Shawnee will be the fourth Clark County high school this school year to end busing due to budget woes. Tecumseh, Northeastern and Kenton Ridge all ended busing last August, with mixed results at first.

“I wouldn’t describe it as a perfect process,” said Lou Kramer, Northeastern Local Schools superintendent. “You have to adapt and make new routines.

“Safety is, of course, a large concern, but it needs to be understandable that it is a shared responsibility between the parents and the school district,” said Kramer. “When you reduce a service like this, parents have to make decisions in the process, and what is safest for their child has to enter into that process.”

It does affect decisions involving weather delays and snow days.

“While it’s a shared responsibility, you are cognizant that you may have an increased number of kids walking and an increased number of kids driving, and they are inexperienced drivers,” said Kramer. “You are probably more conservative in your decision-making.”

Tecumseh Superintendent Brad Martin was direct.

“To say it was perfect, we’d have to be crazy,” he said. “Nothing is ever perfect, and you have to continuously look at it and monitor it. But I do say we are pretty close to having it done. The process is now efficient.”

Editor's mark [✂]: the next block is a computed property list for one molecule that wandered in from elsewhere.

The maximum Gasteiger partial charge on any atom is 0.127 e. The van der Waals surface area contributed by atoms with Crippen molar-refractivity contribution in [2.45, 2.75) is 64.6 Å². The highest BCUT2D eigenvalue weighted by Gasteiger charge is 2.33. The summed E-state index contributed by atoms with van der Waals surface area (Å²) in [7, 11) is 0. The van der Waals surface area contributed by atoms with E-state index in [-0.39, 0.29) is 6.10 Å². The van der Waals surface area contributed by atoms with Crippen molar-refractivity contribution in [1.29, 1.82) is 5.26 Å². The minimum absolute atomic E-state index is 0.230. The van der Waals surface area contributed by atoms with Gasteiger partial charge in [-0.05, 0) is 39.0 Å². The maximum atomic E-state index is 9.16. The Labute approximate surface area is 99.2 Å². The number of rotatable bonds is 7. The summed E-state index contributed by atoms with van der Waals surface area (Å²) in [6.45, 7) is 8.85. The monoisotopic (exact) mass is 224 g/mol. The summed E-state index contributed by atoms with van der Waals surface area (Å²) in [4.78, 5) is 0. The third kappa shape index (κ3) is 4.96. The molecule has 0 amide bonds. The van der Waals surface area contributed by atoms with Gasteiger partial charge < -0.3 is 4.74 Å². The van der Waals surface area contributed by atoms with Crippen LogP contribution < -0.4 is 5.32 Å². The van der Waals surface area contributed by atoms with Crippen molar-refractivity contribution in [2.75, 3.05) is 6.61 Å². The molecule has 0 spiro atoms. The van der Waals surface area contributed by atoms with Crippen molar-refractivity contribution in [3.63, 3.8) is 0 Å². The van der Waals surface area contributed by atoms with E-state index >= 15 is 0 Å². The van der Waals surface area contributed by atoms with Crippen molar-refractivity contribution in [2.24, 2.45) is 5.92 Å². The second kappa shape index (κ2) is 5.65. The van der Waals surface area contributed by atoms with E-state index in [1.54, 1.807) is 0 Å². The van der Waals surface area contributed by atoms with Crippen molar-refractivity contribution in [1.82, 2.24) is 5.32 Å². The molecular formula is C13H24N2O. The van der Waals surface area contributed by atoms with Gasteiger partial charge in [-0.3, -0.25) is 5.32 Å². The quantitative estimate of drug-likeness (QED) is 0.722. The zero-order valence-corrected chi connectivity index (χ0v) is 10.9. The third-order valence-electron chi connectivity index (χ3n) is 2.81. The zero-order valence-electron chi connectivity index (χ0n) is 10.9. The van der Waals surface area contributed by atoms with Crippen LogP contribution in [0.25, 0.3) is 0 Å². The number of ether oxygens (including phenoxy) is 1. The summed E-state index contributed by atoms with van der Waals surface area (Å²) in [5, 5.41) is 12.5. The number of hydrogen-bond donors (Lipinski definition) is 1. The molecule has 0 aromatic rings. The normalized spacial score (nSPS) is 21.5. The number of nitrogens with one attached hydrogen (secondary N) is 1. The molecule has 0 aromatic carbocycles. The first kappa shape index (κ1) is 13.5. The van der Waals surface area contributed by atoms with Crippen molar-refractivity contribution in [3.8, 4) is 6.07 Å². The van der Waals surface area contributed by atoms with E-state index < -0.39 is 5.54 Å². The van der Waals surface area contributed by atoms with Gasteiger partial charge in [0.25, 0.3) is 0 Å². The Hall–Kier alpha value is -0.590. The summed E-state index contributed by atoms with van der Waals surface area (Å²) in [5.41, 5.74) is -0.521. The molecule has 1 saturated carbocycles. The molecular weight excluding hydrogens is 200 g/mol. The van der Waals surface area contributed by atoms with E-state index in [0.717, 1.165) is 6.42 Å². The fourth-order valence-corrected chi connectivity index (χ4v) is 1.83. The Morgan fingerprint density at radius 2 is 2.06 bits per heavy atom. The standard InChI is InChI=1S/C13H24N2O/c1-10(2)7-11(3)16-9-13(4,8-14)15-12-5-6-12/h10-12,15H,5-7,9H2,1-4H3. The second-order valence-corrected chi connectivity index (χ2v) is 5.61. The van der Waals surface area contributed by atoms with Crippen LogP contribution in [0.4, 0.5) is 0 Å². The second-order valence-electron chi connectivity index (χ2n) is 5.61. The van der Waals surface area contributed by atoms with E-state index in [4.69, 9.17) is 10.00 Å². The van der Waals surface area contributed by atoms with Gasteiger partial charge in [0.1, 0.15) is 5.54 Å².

Martin said they are getting all cars out of the parking lot 2-3 minutes quicker than last year when they had busing. One of the main reasons was mandatory parking until dismissal time instead of lining up. Teamwork is another.

“The best thing we did was we involved everybody,” said Martin. “It’s been a work in progress.”

Shawnee doesn’t anticipate any parking problems.

“We believe the majority of students who want to drive are already driving,” Morris said. “We are not anticipating a major problem in that respect.”

Morris hopes the experience will be short-term.

“If we’re successful in passing our levy on May 6, we’ll have the plans in place to restore transportation by the following Monday at the latest, maybe even a day or two before,” he said.

Shawnee has a 10-year, 6.95-mill levy on the ballot, which would generate about $2.26 million annually.

Morris realizes the inconvenience the end of high school busing will cause.

“We had a meeting back in early December to talk with parents, and there were some very anxious and annoyed parents at that meeting,” said Morris.

“But we’ve cut the academic programs as far as we can cut them, and we’ve already done some damage to our academic program,” said Morris. “Now we are in the service area, and it’s a cut we don’t want to make.

“We are in a dismantling mode. We’re dismantling the district. This is serious stuff.”

Morris does have faith in his community.

“I have never worked in a community where individuals love their school like they do here at Clark-Shawnee,” he said. “I understand times are tough, and there’s an anger out there about taxes. But we are not effectively communicating the degree of our financial difficulty.

“Now we are backed into a corner, and sort of at a turning point. The cuts are going to get worse and worse until we get this fixed.”